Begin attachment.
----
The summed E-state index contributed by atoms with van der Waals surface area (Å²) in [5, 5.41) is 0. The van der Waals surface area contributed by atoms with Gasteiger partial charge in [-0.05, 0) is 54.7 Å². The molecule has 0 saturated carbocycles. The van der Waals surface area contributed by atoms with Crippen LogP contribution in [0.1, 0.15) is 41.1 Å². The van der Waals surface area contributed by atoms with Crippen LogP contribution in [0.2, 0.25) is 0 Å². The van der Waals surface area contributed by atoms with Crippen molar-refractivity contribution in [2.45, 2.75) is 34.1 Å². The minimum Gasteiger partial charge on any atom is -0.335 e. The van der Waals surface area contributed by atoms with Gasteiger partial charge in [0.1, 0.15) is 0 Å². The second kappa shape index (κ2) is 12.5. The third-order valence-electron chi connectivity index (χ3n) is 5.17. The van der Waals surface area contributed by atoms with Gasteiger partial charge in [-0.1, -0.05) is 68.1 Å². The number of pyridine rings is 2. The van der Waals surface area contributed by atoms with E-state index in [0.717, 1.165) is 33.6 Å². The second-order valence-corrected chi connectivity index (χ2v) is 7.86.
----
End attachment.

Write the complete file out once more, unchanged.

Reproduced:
The summed E-state index contributed by atoms with van der Waals surface area (Å²) in [5, 5.41) is 0. The van der Waals surface area contributed by atoms with Gasteiger partial charge in [-0.05, 0) is 54.7 Å². The molecule has 0 saturated carbocycles. The van der Waals surface area contributed by atoms with Crippen LogP contribution in [0.1, 0.15) is 41.1 Å². The van der Waals surface area contributed by atoms with Crippen LogP contribution in [0.2, 0.25) is 0 Å². The van der Waals surface area contributed by atoms with Crippen molar-refractivity contribution in [2.45, 2.75) is 34.1 Å². The minimum Gasteiger partial charge on any atom is -0.335 e. The van der Waals surface area contributed by atoms with Gasteiger partial charge in [0.1, 0.15) is 0 Å². The second kappa shape index (κ2) is 12.5. The third-order valence-electron chi connectivity index (χ3n) is 5.17. The van der Waals surface area contributed by atoms with Gasteiger partial charge in [-0.1, -0.05) is 68.1 Å². The number of pyridine rings is 2. The van der Waals surface area contributed by atoms with E-state index in [0.717, 1.165) is 33.6 Å². The second-order valence-corrected chi connectivity index (χ2v) is 7.86.